I took the recording of Peggy Lee’s performance and ran it through my usual process of carving up sound material; this is a great way to deal with an earworm. Much of what resulted from this carving process ended up in segments two and three of this episode. Hence the title “Capitulation Risk”. I tried to release the hopefulness that lives within this song.

The first segment of this episode is an edit of a reading from “Walden”, by Henry David Thoreau. The reading is of chapter four, “Sounds”. I like this segment because it is a form of sound walk, created before recording technology was available. I edited the reading to clarify and enhance the sense that the author is describing a sound walk through the environment in which the book is based. The reading is sourced at this link.

The second and third segments are audio experiments with a new means of extracting and manipulating sound that I recently discovered. This is where the Peggy Lee edits live.

The final segment is a recording of a Listening Experience performance at Spektrum in Berlin.

Capitulation Risk segments are available on Bandcamp:

Listening Experience # 19 – Capitulation Risk

Listening Experience is aired and archived by Resonance Extra.

This is a link to Resonance Extra
This is a link to Listening Experience


Listening Experience #18

DAT Quad 2018


DAT Quad 2018 was a 24 hour durational performance event curated by the team at Noiseberg. The venue was State Studio. It featured performances on three levels of the venue. The top level and the basement level were both set up for quad audio playback.

These recordings make use of listening objects created during the performance, as well as listening objects which were created for the event, but not used.

The first segment of the show is a recording of a real-time performance of The QuadTool. The second segment is an attempt to take the strategy of Brian Eno’s “Discrete Music” and implement it in quadraphonic sound (I added some material from another performance about halfway through. Why not).

Both of these segments are stereo reductions of the quad source material.

Here is the Event website

Here is the Venue Website

DAT Quad 2018 segments are available on Bandcamp:

Listening Experience # 18 – DAT Quad 2018

Listening Experience is aired and archived by Resonance Extra.

This is a link to Resonance Extra
This is a link to Listening Experience


Listening Experience #17

geist – blur


This episode of Listening Experience is titled “geist – blur”. It began a few months ago as an episode for this show, but along the way I found a few other interesting ideas to base some shows on. Now there is a space for this idea in an episode.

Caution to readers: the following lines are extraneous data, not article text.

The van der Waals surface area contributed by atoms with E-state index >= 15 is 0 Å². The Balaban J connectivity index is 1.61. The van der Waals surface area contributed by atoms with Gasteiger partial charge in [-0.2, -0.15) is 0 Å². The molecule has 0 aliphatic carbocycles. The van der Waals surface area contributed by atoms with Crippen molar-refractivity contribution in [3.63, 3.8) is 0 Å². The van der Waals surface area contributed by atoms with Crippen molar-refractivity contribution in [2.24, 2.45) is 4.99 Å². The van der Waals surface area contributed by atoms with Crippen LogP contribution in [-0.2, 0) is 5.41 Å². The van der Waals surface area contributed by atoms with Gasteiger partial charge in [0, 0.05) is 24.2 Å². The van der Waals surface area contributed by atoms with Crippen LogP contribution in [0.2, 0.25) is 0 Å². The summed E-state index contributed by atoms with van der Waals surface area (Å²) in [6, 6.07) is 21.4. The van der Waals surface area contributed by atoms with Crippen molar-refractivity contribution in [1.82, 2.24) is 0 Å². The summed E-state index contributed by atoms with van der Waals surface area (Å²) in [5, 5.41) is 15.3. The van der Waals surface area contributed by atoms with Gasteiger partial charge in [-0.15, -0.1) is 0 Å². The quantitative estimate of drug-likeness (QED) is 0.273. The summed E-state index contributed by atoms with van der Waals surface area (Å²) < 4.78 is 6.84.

“geist – blur” is a reaction to recent life in Berlin, without any overt narrative.

Excerpts of “geist – blur” segments are available on Bandcamp:

Listening Experience is aired and archived by Resonance Extra.
This is a link to Resonance Extra
This is a link to Listening Experience


Passing Sounds

Often, when passing someone while walking along the street, I have an urge to scratch my face. Other people do this as well. I don’t know why, and as a result I’ve started paying attention to this minor phenomena. There is probably a name for this phenomena, but at the moment I am too distracted to look for it.

While paying attention to this, I began to notice that some people make sounds as they pass. Small, short sounds usually made vocally. This is interesting: A new sound world that I never noticed until now. I wonder why people do this.

Are these sounds intentional? Instinctual? What motivates them? Do these sounds communicate something, and if so, what? Is there a repertoire/grammar for these sounds?

Are these sounds part of some sort of avoidance instinct we have? Are these sounds motivated by the same thing that motivates so many people to stare at their smartphones?

Do these sounds acknowledge, or greet or dismiss the one being passed? Is there some relationship between this gesture and the gesture of saluting, which we often associate with the military?

Right now it’s only an idea. Perhaps something more substantive will result if I try to organise this idea a bit more…

I think I will start keeping a log of these sounds, as I notice them along the street. No idea if this will end up being anything useful, but for now I’m curious if there is some sort of taxonomy of these sounds, and if they could be of any use in a sound project.


Here’s what I have so far, collected between 09-Sep-2018 and 12-Feb-2019:

Sound Number of times encountered
Silence / “default” (whatever incidental sound is being made, ie clothes rustling, etc.) So far, overwhelmingly frequent
Footscuff 2
Cough 1
Remove keys from pocket 2
t-ch vocal sound 1
Melody fragment:
do re mi (base long short(. .. .)) 1
indistinct 13
Whistling a random tune 4
Throat clearing
mmmP Mmm 10
Slight inhale 2
Slight exhale 9
Forced exhale (fuuuuuuuh, goes down about 20 cents) 1
Hmm (downward pitch) 3
muttering to self 14
something like “De-Ne” 1
something like “mal” 1
something like “zum Pass” 1